An independent think-tank has called on the Australian Army to change its tech procurement model in a bid to better adapt to the pace of change in the IT landscape.
In its Digital land power: The Australian Army’s cyber future report, published in late December, the Australian Strategic Policy Institute (ASPI) suggests that the Army needs to ensure its procurement processes are informed by changes in the threat landscape and the broader tech industry.
Additionally, the think-tank proposes that the Army’s capability take-up should be rapid, and based on a modular upgrade system, with maximum use of commercial and military off-the-shelf hardware.
“Although the task is challenging, the Army needs to anticipate and mitigate the near-term redundancy of certain capabilities so that it can keep pace with rapid developments on the ground,” the report stated.
To this end, ASPI recommends that the Army should “embrace a spiral procurement process” if it wants to “exploit the benefits and avoid the dangers associated with the iterative nature of cyberspace and cyber technologies”.
The report, penned by ASPI International Cyber Policy Centre analysts, Zoe Hawkins and Liam Nevill, comes as a result of an ASPI-hosted roundtable discussion on the strategic, technological and force structure adjustments that need to be made for the Australian Army to adapt to the challenges of the digital landscape – with procurement playing a big part in the proposed changes.
“The conventional approach to asset acquisition—at least for major acquisitions—is tightly regulated, rigid and designed to address multiple decades of military need in advance,” the report said. “That style of procurement simply doesn’t work for many C4ISR [Command, Control, Communications, Computers, Intelligence, Surveillance and Reconnaissance] applications.
“Not only does it mean that the Army’s in danger of missing out on beneficial technologies as they become available between procurement cycles, but it also leaves assets vulnerable as the capabilities of adversaries adapt and become more advanced.
“The problem is that networks are only as strong as their weakest link: a few unaddressed vulnerabilities can render the entire system insecure,” it said.
In the report, ASPI stresses the fast-moving and iterative nature of today’s technology, recommending that the Army’s acquisition approach keep temporary utility in mind to prevent the accumulation of legacy technologies and retain the agility to upgrade.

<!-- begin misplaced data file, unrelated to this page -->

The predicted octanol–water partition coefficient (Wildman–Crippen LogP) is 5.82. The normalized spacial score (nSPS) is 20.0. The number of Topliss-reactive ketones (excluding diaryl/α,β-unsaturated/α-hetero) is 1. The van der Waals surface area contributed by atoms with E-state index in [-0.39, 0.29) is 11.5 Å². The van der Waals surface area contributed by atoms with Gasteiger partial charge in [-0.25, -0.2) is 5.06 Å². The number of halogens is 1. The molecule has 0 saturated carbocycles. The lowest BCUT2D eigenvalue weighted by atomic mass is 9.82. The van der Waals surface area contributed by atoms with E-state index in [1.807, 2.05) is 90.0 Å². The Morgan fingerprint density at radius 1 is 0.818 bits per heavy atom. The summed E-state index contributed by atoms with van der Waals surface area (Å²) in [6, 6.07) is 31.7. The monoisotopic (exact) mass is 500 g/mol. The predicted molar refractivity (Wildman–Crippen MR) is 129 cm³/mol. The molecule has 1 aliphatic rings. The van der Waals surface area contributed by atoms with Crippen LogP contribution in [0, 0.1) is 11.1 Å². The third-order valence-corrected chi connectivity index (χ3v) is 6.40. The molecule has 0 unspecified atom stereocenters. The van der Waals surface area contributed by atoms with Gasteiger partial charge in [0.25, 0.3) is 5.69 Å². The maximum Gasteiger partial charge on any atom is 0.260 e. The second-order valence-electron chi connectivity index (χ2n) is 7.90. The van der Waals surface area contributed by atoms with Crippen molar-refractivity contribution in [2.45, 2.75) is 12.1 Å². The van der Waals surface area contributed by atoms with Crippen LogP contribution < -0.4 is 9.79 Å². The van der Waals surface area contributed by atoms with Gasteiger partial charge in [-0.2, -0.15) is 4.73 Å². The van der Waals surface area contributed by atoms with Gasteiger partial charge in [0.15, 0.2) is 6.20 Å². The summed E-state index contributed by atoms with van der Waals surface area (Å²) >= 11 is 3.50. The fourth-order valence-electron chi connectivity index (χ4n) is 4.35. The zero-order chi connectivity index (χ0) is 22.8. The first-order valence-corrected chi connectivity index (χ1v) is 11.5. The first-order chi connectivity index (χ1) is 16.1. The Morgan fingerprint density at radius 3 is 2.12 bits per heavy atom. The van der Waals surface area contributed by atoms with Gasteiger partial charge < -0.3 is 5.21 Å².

“Increasing the speed and agility of the procurement process will also require effective project management feedback loops and the ability to acknowledge and address shortcomings as they arise,” the organisation said.
“This iterative nature also needs to be reflected in the acquisition process. Streamlining reviews, reducing timelines and improving cooperation between users and acquisition staff would prevent the Army from receiving platforms that are already out of date.
“It’s critical that the Army monitors technological advances and changes in the threat landscape and uses that awareness to inform and shape the near-term requirements of its cyber capabilities,” it said.
ASPI recommends a shortening of the acquisition cycle and a faster flow of technology from initial development stages to operational deployment, stating that such a move would represent a better tech investment for the force.
“To achieve this, the Army should prioritise modular design features in its technology development,” the report said. “Establishing this model in discussion with industry partners will enable security considerations and interoperability with existing and future systems to be built into the acquisition cycle.
“This will make the acquisition process more flexible and facilitate an incremental spiral upgrade process,” it said.
Whether the Army takes on the recommendations made by ASPI – which was established by the Australian Government in 2001, and is partially funded by the Department of Defence – remains to be seen.
As it stands, the Department of Defence, which oversees the Army, as well as other armed forces, such as the Royal Australian Navy and Air force, is one of the government’s largest spenders on procured IT hardware and services.
In November last year, the Department revealed a strategic plan to spend $20 billion on IT over a 10-year period, while outlining how it intends to undertake its ongoing technology overhaul to 2020.